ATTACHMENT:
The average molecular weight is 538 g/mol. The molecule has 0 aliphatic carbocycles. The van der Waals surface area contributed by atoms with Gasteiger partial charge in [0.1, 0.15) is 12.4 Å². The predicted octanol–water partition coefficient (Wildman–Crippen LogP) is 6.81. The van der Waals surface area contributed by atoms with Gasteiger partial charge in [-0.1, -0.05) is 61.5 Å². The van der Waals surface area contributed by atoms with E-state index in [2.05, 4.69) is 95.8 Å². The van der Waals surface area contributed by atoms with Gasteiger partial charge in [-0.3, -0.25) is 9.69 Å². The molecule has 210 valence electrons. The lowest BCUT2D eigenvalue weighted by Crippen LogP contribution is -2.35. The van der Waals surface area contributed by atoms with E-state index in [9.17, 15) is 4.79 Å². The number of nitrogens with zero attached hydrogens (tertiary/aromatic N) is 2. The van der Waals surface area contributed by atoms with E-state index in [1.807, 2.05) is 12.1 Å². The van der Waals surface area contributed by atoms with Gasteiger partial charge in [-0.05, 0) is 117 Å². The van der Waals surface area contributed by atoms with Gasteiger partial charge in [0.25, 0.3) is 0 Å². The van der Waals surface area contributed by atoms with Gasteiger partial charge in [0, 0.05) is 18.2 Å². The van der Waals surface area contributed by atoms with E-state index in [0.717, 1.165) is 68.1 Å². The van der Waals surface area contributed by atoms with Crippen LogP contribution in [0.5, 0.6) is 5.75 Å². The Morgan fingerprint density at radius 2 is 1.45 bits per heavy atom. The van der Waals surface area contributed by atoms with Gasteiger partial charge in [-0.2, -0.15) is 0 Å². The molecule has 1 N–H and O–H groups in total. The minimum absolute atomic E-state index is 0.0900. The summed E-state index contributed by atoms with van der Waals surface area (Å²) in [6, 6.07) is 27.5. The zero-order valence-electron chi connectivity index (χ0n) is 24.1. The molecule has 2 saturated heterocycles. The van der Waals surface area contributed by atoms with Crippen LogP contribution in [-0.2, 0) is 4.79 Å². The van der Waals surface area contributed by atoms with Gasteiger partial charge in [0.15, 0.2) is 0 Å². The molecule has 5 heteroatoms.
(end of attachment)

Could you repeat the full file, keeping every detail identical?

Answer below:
The average molecular weight is 538 g/mol. The molecule has 0 aliphatic carbocycles. The van der Waals surface area contributed by atoms with Gasteiger partial charge in [0.1, 0.15) is 12.4 Å². The predicted octanol–water partition coefficient (Wildman–Crippen LogP) is 6.81. The van der Waals surface area contributed by atoms with Gasteiger partial charge in [-0.1, -0.05) is 61.5 Å². The van der Waals surface area contributed by atoms with E-state index in [2.05, 4.69) is 95.8 Å². The van der Waals surface area contributed by atoms with Gasteiger partial charge in [-0.3, -0.25) is 9.69 Å². The molecule has 210 valence electrons. The lowest BCUT2D eigenvalue weighted by Crippen LogP contribution is -2.35. The van der Waals surface area contributed by atoms with E-state index in [9.17, 15) is 4.79 Å². The number of nitrogens with zero attached hydrogens (tertiary/aromatic N) is 2. The van der Waals surface area contributed by atoms with E-state index in [1.807, 2.05) is 12.1 Å². The van der Waals surface area contributed by atoms with Gasteiger partial charge in [-0.05, 0) is 117 Å². The van der Waals surface area contributed by atoms with Gasteiger partial charge in [0.25, 0.3) is 0 Å². The van der Waals surface area contributed by atoms with Gasteiger partial charge in [0, 0.05) is 18.2 Å². The van der Waals surface area contributed by atoms with E-state index in [0.717, 1.165) is 68.1 Å². The van der Waals surface area contributed by atoms with Crippen LogP contribution in [0.5, 0.6) is 5.75 Å². The Morgan fingerprint density at radius 2 is 1.45 bits per heavy atom. The van der Waals surface area contributed by atoms with Gasteiger partial charge in [-0.2, -0.15) is 0 Å². The molecule has 1 N–H and O–H groups in total. The minimum absolute atomic E-state index is 0.0900. The summed E-state index contributed by atoms with van der Waals surface area (Å²) in [6, 6.07) is 27.5. The zero-order valence-electron chi connectivity index (χ0n) is 24.1. The molecule has 2 saturated heterocycles. The van der Waals surface area contributed by atoms with Crippen LogP contribution in [-0.2, 0) is 4.79 Å². The van der Waals surface area contributed by atoms with Gasteiger partial charge in [0.15, 0.2) is 0 Å². The molecule has 5 heteroatoms.